Chief Secretary Carrie Lam, as ATV news reported it, "told lawmakers that the public opinion is clear" and they should vote accordingly. Excuse me?! It is true that a few months ago the package commanded modest net support (though never an absolute majority) in the opinion polls, but opinion has gradually been swinging against it, with some recent polls showing more voters against it than in favour. Certainly there is no great public consensus welcoming the package - it would be truer to say that public opinion is deeply divided on the issue.
Then Justice Secretary Rimsky Yuen "told lawmakers that the government's political reform package has made use of all the leeway available under Beijing's framework for the 2017 Chief Executive election" (ATV again). "Yuen also dismissed suggestions by the pan-democrats that the nominating committee would serve to vet candidates based on their political inclinations, and anyone who wanted to run for the top job could do so if they get the support of the committee." This is about as meaningful as saying that "anyone who wants to can be rich in Hong Kong if they can win the Mark Six lottery" - we all know that the whole point of the nominating committee is to ensure that only Beijing's favoured candidates can get on the ballot.
The overall thrust of Yuen's argument was to paint the limitations on democracy as a legal matter about which nothing could be done. This drew an uncommonly caustic response outside the chamber from the usually urbane Civic Party leader Alan Leong, himself a lawyer: "I would respectfully ask the Secretary for Justice to shut up!"
As the debate continues today, the likely outcome appears pretty much as expected. But just in case any of the pan-democrats may be wavering in their determination to veto the bill, here are seven good reasons why they should stick to their guns:
- Public opinion is far from solidly in favour of it - see above - and the 40% of the population opposed to it deserve to have their voice heard.
- It is not a legal matter - the biggest flaw in the Basic Law is that the body charged with interpreting it is not an impartial legal tribunal, but a partisan political body with a vested interest in the outcome of its own decisions. The NPCSC's interpretations of the Basic Law are inevitably political decisions, made in China's perceived interests. This means that far from being an immovable barrier to progress, as Rimsky Yuen suggests, they can be changed if the Central People's Government can be persuaded that it is in their interest to do so. Though the SAR government is pretending that the current decision - whichever way it goes - marks the end of the debate, the need for a more genuinely representative system in Hong Kong will if anything become more apparent in the months ahead, and the issue will inevitably be reopened, with the possibility of a different decision. Indeed the Basic Law specifically states that certain decisions will be made in the light of "the actual situation in Hong Kong".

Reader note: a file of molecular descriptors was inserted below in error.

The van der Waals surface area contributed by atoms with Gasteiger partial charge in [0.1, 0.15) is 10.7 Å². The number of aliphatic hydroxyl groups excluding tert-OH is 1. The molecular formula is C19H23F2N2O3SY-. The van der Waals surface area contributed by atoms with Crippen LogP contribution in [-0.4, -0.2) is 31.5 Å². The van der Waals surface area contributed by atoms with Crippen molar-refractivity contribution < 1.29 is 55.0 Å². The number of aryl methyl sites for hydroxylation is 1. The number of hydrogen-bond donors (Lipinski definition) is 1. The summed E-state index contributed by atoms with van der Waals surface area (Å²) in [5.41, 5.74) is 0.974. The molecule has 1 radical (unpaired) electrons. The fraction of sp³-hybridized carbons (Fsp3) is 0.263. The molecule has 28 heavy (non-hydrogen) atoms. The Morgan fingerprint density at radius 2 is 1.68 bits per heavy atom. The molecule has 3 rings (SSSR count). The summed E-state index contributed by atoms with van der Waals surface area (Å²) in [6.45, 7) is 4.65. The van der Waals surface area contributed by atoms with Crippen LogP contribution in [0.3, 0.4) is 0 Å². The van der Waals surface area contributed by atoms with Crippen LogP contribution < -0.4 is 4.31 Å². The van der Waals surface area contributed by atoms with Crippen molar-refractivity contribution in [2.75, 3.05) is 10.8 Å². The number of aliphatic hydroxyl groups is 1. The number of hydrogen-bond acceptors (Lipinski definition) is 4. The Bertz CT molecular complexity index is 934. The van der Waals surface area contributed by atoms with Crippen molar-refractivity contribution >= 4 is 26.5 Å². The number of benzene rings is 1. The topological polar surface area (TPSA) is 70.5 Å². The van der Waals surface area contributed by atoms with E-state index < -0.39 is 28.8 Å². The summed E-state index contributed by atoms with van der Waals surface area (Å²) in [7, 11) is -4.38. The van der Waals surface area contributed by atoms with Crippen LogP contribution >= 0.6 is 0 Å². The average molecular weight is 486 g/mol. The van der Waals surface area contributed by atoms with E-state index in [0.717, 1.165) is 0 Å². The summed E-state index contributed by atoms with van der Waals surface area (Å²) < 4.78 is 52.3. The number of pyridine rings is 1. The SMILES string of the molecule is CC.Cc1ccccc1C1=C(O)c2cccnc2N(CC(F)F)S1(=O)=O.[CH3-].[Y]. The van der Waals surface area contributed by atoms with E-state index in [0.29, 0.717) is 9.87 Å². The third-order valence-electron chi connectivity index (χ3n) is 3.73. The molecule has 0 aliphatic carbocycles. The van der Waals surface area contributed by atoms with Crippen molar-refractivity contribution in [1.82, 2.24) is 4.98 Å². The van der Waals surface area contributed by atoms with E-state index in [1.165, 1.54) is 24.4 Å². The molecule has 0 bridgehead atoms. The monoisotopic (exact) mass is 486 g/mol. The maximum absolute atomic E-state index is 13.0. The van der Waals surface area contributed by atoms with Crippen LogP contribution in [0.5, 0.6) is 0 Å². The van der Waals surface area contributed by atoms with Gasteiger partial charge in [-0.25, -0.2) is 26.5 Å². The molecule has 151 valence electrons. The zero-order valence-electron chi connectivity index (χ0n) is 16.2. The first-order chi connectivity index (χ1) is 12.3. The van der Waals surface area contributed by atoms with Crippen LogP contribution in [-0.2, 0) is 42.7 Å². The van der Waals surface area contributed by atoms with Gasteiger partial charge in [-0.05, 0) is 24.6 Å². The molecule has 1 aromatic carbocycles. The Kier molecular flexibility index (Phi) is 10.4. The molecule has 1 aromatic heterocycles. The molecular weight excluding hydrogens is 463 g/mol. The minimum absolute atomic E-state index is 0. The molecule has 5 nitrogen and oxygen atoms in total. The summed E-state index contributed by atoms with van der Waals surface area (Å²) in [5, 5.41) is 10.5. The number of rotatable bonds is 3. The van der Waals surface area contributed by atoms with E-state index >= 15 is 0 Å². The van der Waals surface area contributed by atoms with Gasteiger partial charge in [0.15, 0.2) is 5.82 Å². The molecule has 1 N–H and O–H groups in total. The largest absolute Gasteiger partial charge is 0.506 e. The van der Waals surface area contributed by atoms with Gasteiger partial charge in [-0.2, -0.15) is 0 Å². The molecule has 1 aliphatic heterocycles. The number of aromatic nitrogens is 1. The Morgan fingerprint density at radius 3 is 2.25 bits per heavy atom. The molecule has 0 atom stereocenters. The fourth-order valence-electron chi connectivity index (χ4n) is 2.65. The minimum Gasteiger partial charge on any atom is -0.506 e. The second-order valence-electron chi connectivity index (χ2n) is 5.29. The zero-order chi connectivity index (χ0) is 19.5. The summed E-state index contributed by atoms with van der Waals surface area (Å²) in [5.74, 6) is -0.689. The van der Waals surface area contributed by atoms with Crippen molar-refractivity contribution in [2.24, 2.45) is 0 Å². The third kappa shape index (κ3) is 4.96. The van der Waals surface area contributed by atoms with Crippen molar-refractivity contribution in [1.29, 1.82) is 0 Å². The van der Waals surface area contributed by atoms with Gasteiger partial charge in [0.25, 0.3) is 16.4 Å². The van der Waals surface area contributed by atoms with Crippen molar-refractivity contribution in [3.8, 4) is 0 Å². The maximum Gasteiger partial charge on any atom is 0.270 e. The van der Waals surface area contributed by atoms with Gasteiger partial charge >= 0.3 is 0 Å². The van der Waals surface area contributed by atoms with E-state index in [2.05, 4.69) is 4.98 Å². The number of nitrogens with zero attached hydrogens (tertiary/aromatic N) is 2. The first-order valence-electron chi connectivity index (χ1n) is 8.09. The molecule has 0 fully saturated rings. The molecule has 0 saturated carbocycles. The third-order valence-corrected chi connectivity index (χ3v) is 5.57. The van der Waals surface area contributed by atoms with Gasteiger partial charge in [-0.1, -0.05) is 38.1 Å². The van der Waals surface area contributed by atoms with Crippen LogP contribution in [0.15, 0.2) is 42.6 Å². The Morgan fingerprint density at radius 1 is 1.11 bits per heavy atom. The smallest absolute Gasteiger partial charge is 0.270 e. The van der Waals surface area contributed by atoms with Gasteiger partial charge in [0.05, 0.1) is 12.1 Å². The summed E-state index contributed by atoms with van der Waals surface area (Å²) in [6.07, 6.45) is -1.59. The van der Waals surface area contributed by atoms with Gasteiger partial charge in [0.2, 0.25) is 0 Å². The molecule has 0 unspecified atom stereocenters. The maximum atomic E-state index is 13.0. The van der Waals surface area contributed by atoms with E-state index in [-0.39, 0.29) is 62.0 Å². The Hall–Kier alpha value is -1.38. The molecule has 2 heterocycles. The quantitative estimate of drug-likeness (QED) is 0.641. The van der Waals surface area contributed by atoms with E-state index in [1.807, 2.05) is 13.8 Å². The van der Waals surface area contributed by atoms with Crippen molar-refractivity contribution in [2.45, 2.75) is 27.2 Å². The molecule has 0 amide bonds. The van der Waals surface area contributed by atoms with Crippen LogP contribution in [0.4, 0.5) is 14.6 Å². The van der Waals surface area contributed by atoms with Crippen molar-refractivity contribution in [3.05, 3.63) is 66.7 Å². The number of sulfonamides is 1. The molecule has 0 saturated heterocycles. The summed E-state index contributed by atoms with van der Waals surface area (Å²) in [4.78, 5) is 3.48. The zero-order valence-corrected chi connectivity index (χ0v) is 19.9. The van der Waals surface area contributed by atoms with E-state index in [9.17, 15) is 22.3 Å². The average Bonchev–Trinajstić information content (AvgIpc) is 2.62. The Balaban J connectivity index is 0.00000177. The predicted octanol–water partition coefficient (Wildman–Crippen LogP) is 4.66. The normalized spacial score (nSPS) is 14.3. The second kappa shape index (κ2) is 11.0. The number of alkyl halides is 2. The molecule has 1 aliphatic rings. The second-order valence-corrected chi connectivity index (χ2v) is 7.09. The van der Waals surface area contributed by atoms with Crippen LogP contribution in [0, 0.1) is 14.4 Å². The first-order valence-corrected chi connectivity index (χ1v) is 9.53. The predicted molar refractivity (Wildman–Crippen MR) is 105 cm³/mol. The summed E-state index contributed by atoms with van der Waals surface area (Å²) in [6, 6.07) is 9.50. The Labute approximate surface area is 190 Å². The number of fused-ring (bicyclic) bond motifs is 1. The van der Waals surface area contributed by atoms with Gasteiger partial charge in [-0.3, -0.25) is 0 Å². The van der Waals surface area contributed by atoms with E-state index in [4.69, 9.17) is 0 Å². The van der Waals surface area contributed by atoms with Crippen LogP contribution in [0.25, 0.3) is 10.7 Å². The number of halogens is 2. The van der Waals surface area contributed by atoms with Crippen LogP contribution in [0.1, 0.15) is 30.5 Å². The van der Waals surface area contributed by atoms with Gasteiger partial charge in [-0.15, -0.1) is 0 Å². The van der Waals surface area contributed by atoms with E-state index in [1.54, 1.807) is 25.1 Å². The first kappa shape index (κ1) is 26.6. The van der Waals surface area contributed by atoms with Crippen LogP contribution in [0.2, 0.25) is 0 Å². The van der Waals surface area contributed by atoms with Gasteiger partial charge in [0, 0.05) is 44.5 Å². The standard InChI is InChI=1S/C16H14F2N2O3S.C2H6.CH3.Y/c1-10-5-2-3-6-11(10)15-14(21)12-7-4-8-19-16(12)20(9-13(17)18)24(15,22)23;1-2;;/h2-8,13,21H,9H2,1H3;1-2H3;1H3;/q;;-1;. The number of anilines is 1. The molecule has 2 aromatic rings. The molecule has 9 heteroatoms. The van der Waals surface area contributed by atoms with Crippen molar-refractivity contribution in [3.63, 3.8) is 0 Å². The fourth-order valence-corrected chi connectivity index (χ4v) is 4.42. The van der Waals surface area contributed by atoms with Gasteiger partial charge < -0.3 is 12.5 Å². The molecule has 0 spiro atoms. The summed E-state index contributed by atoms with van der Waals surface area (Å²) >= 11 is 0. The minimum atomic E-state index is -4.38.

- Legislators are not robots - even if it were true that public opinion largely supported the package, it has long been accepted that elected representatives in a parliamentary democracy are not delegates, bound to follow the public's wishes. Indeed, if that were so, we could have government by public opinion poll with no need for a legislature at all. Any student of politics will be familiar with Edmund Burke's classic statement of this principle in 1774: "Your representative
- Right is right and wrong is wrong - following on from this principle, even if a majority of the public support a particular position, that does not automatically make it right - otherwise we would still believe that the Earth is flat. A legislator who considers something wrong has a duty to follow his conscience and vote against it. Without this, we could never have moral leadership in politics. Many of the great advances in human progress - civil rights, the abolition of slavery, the end of capital punishment - have not initially enjoyed overwhelming popular support, but were pushed forward by courageous and far-sighted politicians.
- Responsibility to constituents - notwithstanding that elected representatives are not obliged to follow every whim of the public, there is an expectation that they will nevertheless stick to the general principles on which they sought election. The pan-democrats were voted into office by those who wanted them to pursue genuine democracy, and it would be a betrayal of their constituents to settle for the fake version offered by the government.
- Hypocrisy - the government's claim that LegCo members should follow public opinion is of course merely a tactic, not a principle - you would have to be very naive to believe that if the opinion polls suddenly showed 60% solidly against the reform bill, the government would start telling the DAB to vote against it on the same basis!
- The consequences - but what is so bad about the government's package? Mainly this: the biggest danger is that the proposed system, while systematically excluding large swathes of public opinion from candidacy, gives an illusion of democratic choice. The next CE could - and probably would - use this spurious mandate as an excuse to pursue policies which would advance the CCP's apparent agenda of cultural assimilation, tilting further towards "One Country" and weakening the "Two Systems" safeguards which keep Hong Kong worth living in.